Us history dbq: japanese internment



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US HISTORY DBQ: JAPANESE INTERNMENT


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BACKGROUND: On February 19, 1942, a little over two months after the attack on Pearl Harbor, President Roosevelt issued Executive Order 9066 authorizing military authorities to remove civilians from any area without a trial or hearing. On March 2 the Western half of the Pacific Coast states and the southern third of Arizona were declared military areas and it was announced that all persons of Japanese descent would soon be removed. On March 22 the first Japanese and Japanese-Americans were removed from the Los Angeles area and relocated to Manzanar in the Owens Valley of California as Japanese Internment began.
PROMPT: Why were Japanese and Japanese-Americans interned by the United States government during World War II?
DOCUMENT A

Source: Dr. Seuss – political cartoon, 1942.


1. Who are the people depicted in the cartoon and what are they supposed to be doing?

2. Based on the cartoon, what is the argument does Dr. Seuss make about Japanese-Americans and how could that justify Japanese internment?



DOCUMENT B

Source: Curtis B. Munson “Munson Report” Government investigation report on Japanese loyalty in America, November 1941



“There is no Japanese `problem' on the Coast. There will be no armed uprising of Japanese. There will undoubtedly be some sabotage financed by Japan and executed largely by imported agents...In each Naval District there are about 250 to 300 suspects under surveillance. It is easy to get on the suspect list, merely a speech in favor of Japan at some banquet being sufficient to land one there. The Intelligence Services are generous with the title of suspect and are taking no chances. Privately, they believe that only 50 or 60 in each district can be classed as really dangerous. The Japanese are hampered as saboteurs because of their easily recognized physical appearance. It will be hard for them to get near anything to blow up if it is guarded. There is far more danger from Communists and people of the Bridges type on the Coast than there is from Japanese. The Japanese here is almost exclusively a farmer, a fisherman or a small businessman. He has no entree to plants or intricate machinery.”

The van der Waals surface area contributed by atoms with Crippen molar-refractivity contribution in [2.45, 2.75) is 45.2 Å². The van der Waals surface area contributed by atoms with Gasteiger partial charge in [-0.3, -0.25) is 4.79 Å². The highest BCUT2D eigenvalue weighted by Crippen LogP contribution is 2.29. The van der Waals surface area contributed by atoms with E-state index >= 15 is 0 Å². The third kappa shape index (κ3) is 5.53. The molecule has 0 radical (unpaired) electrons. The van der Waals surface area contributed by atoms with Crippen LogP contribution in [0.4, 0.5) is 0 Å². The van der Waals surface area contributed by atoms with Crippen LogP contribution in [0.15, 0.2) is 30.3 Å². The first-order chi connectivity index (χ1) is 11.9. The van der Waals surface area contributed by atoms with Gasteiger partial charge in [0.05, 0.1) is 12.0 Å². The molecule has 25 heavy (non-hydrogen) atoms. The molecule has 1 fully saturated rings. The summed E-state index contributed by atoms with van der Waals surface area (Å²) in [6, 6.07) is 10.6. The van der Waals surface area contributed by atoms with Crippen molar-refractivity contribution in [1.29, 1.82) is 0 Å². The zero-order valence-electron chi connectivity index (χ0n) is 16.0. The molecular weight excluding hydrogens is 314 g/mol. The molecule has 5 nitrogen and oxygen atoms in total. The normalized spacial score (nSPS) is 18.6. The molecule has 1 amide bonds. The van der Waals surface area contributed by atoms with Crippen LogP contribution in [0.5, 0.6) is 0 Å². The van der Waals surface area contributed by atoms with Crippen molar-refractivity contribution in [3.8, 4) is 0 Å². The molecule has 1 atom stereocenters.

Source: General John L. DeWitt in charge of war “relocation” April 1943



“I don't want any of them [persons of Japanese ancestry] here. They are a dangerous element. There is no way to determine their loyalty... It makes no difference whether he is an American citizen, he is still a Japanese. American citizenship does not necessarily determine loyalty... But we must worry about the Japanese all the time until he is wiped off the map.”

1. What are the most significant findings of the Munson Report?

2. What is the attitude expressed by General John DeWiit toward Japanese-Americans and what would his attitude toward internment be?

3. In your opinion, do you think most Americans during WWII would agree with opinion expressed by Munson or DeWitt? Explain.



DOCUMENT C

Source: Columnist Henry McLemore, Sacramento Union, January 1942



"I am for the immediate removal of every Japanese on the West Coast to a point deep in the interior. I don't mean a nice part of the interior either. Herd 'em up, pack 'em off and give 'em the inside room in the badlands... Personally, I hate the Japanese. And that goes for all of them."

Source: Harry Paxton Howard, “Americans in Concentration Camps,” The Crisis (a civil rights publication), September 1942.

“Along the eastern coast of the United States, where the numbers of Americans of Japanese ancestry is comparatively small, no concentration camps have been established. From a military point of view, the only danger on this coast is from Germany and Italy...But the American government has not taken any such high-handed action against Germans and Italians – and their American-born descendants – on the East Coast, as has been taken against Japanese and their American-born descendants on the West Coast. Germans and Italians are “white.”